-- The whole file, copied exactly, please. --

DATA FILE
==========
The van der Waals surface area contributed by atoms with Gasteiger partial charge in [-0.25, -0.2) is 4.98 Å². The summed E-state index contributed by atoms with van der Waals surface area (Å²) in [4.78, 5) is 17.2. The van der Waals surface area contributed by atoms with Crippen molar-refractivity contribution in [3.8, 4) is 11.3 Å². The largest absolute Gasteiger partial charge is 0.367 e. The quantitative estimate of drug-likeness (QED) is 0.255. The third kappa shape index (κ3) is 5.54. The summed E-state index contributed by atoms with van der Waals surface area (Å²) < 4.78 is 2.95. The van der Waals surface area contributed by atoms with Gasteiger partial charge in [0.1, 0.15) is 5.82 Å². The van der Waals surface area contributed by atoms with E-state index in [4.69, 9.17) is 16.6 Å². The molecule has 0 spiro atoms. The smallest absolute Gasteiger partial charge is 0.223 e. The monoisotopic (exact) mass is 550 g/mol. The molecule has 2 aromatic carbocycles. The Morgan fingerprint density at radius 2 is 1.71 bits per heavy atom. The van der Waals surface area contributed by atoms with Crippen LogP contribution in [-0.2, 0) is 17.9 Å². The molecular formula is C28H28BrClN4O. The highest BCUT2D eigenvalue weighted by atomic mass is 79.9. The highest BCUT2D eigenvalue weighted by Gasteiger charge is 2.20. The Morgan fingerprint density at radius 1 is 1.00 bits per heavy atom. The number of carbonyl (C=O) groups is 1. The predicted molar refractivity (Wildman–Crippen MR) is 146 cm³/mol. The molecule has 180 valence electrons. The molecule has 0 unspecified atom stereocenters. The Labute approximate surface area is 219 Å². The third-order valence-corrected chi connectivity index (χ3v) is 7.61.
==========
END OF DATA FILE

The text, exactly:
The van der Waals surface area contributed by atoms with Gasteiger partial charge in [-0.25, -0.2) is 4.98 Å². The summed E-state index contributed by atoms with van der Waals surface area (Å²) in [4.78, 5) is 17.2. The van der Waals surface area contributed by atoms with Crippen molar-refractivity contribution in [3.8, 4) is 11.3 Å². The largest absolute Gasteiger partial charge is 0.367 e. The quantitative estimate of drug-likeness (QED) is 0.255. The third kappa shape index (κ3) is 5.54. The summed E-state index contributed by atoms with van der Waals surface area (Å²) < 4.78 is 2.95. The van der Waals surface area contributed by atoms with Gasteiger partial charge in [0.1, 0.15) is 5.82 Å². The van der Waals surface area contributed by atoms with E-state index in [4.69, 9.17) is 16.6 Å². The molecule has 0 spiro atoms. The smallest absolute Gasteiger partial charge is 0.223 e. The monoisotopic (exact) mass is 550 g/mol. The molecule has 2 aromatic carbocycles. The Morgan fingerprint density at radius 2 is 1.71 bits per heavy atom. The van der Waals surface area contributed by atoms with Crippen LogP contribution in [-0.2, 0) is 17.9 Å². The molecular formula is C28H28BrClN4O. The highest BCUT2D eigenvalue weighted by atomic mass is 79.9. The highest BCUT2D eigenvalue weighted by Gasteiger charge is 2.20. The Morgan fingerprint density at radius 1 is 1.00 bits per heavy atom. The number of carbonyl (C=O) groups is 1. The predicted molar refractivity (Wildman–Crippen MR) is 146 cm³/mol. The molecule has 180 valence electrons. The molecule has 0 unspecified atom stereocenters. The Labute approximate surface area is 219 Å². The third-order valence-corrected chi connectivity index (χ3v) is 7.61.